We’ve all heard about pain in the hand that holds your hook, but have you ever had pain in the hand that holds your project?
I’m a right-handed crocheter (I hold the hook in my right hand), but a few weeks ago, I started feeling pain in my left hand. It started the day after I crocheted for 5 hours straight.
I stopped crocheting for a few days to give my hand a rest. When the pain still didn’t go away, I began researching the causes of this pain and remedies for it. Not surprisingly, there’s a lot of information out there about pain in the hand that holds the hook. I had to sift through a lot of that in order to find the information about pain in the hand that holds the project.
I’ve compiled my findings here for you.
What sort of pain was it?
The pain I felt was in the base of my thumb, in the palm of my hand. Basically, the “meaty” area of your palm that moves when you move your thumb around. It’d hurt more if I was holding something, or if I was touching the tip of my thumb to the tip of my other fingers on the same hand.
What’s the cause?
All that time spent studying anatomy in medical school would finally come in handy in crochet! I narrowed down the muscles that were most likely involved to three muscles: the opponens pollicis, the adductor pollicis (not to be confused with the abductor pollicis) and the brachialis. The first two are in your hand, and the brachialis is in your arm, but can cause pain in the thumb area.
The opponens pollicis and adductor pollicis, shown in the left hand.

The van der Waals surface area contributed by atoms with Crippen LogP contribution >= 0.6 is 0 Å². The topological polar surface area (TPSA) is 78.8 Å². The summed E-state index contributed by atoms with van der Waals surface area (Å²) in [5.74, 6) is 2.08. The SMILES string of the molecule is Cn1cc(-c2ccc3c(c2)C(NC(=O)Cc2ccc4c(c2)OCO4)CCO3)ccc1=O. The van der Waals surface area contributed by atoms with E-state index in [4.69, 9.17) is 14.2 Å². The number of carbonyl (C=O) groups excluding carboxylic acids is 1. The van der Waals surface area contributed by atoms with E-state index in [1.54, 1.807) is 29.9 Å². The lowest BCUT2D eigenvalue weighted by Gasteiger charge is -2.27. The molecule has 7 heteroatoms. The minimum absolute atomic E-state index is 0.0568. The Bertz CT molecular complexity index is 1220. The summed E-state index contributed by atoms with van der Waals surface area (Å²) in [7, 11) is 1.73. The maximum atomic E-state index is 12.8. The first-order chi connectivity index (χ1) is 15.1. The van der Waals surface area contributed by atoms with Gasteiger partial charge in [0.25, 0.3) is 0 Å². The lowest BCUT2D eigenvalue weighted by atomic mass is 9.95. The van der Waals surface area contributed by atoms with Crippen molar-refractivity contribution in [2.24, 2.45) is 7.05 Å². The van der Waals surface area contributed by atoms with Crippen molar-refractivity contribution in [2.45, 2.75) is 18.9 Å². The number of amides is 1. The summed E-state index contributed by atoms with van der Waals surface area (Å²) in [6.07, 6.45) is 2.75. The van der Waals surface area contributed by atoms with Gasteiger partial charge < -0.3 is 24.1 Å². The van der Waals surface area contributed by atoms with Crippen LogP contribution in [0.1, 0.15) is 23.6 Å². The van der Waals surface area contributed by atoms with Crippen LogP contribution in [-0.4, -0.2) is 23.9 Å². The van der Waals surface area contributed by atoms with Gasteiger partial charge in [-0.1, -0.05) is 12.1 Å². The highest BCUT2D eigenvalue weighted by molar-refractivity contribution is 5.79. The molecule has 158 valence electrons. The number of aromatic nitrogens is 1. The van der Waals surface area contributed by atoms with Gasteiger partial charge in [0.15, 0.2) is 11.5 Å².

The brachialis muscles highlighted in red.
All 3 of these muscles can cause pain near the thumb if overworked.
So if you feel pain when pinching or holding items between your thumb and the other fingers of the same hand, it could be due to the opponens pollicis or adductor pollicis. You can overwork these muscles if you hold something in your hand for a long period of time – so activities like drawing, sewing, or crocheting can cause this pain.
It’s not surprising that I had pain there after crocheting for about 5 hours straight. To make matters worse, I have a bad habit of holding my crochet project too tightly.
The brachialis muscle in your arm is responsible for bending your elbow. You can overwork this muscle doing anything that requires your elbow to be bent for long periods of time – like playing the guitar, moving boxes, driving, using the computer, or crocheting! Even though this muscle is in your arm, overusing the brachialis can cause pain in the base of your thumb.
What can be done about this pain?
Luckily, a number of things can be done.
Rest! Take a break for a while.
I stopped crocheting for about 4 days straight, but the pain was still there. So I turned to:
Trigger point therapy!
A trigger point is a grouchy little spot in a taut band of muscle that hurts when you press on it. The size of the spot can vary in size – from the size of a grain of rice to about the size of a quarter. Trigger points can cause pain near where they are, or in a surprisingly different part of the body.
You can resolve trigger points with proper massage. When you massage a trigger point, it may feel painful. But like a nice back massage after a long day, that pain often feels therapeutic, and almost enjoyable. The first step is figuring out where the trigger point is (more on that later.) Then use a deep stroking massage, with short, repeated strokes over the pained spot, from one side to the other. I often massage in one direction to make things easy for myself. I also do the strokes slowly to get the most out of it.
As for how hard you should press, you’ll want to aim for a pain level of 5 out of 10.
It’s possible to overwork trigger points with massage. Clair Davies, who wrote “The Trigger Point Therapy Workbook,” recommends only doing 10-12 slow strokes per trigger point, and working each trigger point 3-6 times a day.